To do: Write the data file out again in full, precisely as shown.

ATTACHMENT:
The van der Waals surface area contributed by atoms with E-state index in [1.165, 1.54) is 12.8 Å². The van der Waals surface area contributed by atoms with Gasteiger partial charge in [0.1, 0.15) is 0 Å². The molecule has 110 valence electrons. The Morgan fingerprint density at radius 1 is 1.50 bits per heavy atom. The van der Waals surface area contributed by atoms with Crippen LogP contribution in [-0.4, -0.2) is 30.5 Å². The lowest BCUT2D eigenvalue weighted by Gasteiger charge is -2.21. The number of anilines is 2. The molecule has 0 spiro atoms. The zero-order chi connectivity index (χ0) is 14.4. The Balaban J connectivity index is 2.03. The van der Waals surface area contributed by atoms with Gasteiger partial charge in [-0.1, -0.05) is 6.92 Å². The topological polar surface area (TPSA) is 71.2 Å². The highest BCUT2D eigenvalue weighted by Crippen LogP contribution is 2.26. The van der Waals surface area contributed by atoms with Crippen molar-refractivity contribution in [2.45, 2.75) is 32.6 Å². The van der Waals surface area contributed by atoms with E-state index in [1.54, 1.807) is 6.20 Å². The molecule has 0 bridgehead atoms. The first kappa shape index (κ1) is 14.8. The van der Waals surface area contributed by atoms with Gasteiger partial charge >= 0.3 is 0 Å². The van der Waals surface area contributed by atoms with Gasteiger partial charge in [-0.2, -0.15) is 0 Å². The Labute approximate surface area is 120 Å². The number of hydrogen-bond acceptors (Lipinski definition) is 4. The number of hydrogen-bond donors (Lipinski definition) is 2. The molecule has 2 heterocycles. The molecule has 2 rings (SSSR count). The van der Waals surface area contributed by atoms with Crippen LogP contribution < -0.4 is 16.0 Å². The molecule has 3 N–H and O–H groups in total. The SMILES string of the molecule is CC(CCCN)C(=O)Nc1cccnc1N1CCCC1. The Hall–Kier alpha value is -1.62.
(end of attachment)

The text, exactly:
The van der Waals surface area contributed by atoms with E-state index in [1.165, 1.54) is 12.8 Å². The van der Waals surface area contributed by atoms with Gasteiger partial charge in [0.1, 0.15) is 0 Å². The molecule has 110 valence electrons. The Morgan fingerprint density at radius 1 is 1.50 bits per heavy atom. The van der Waals surface area contributed by atoms with Crippen LogP contribution in [-0.4, -0.2) is 30.5 Å². The lowest BCUT2D eigenvalue weighted by Gasteiger charge is -2.21. The number of anilines is 2. The molecule has 0 spiro atoms. The zero-order chi connectivity index (χ0) is 14.4. The Balaban J connectivity index is 2.03. The van der Waals surface area contributed by atoms with Gasteiger partial charge in [-0.1, -0.05) is 6.92 Å². The topological polar surface area (TPSA) is 71.2 Å². The highest BCUT2D eigenvalue weighted by Crippen LogP contribution is 2.26. The van der Waals surface area contributed by atoms with Crippen molar-refractivity contribution in [2.45, 2.75) is 32.6 Å². The van der Waals surface area contributed by atoms with E-state index in [1.54, 1.807) is 6.20 Å². The molecule has 0 bridgehead atoms. The first kappa shape index (κ1) is 14.8. The van der Waals surface area contributed by atoms with Gasteiger partial charge >= 0.3 is 0 Å². The van der Waals surface area contributed by atoms with Gasteiger partial charge in [-0.2, -0.15) is 0 Å². The Labute approximate surface area is 120 Å². The number of hydrogen-bond acceptors (Lipinski definition) is 4. The number of hydrogen-bond donors (Lipinski definition) is 2. The molecule has 2 heterocycles. The molecule has 2 rings (SSSR count). The van der Waals surface area contributed by atoms with Crippen LogP contribution < -0.4 is 16.0 Å². The molecule has 3 N–H and O–H groups in total. The SMILES string of the molecule is CC(CCCN)C(=O)Nc1cccnc1N1CCCC1. The Hall–Kier alpha value is -1.62.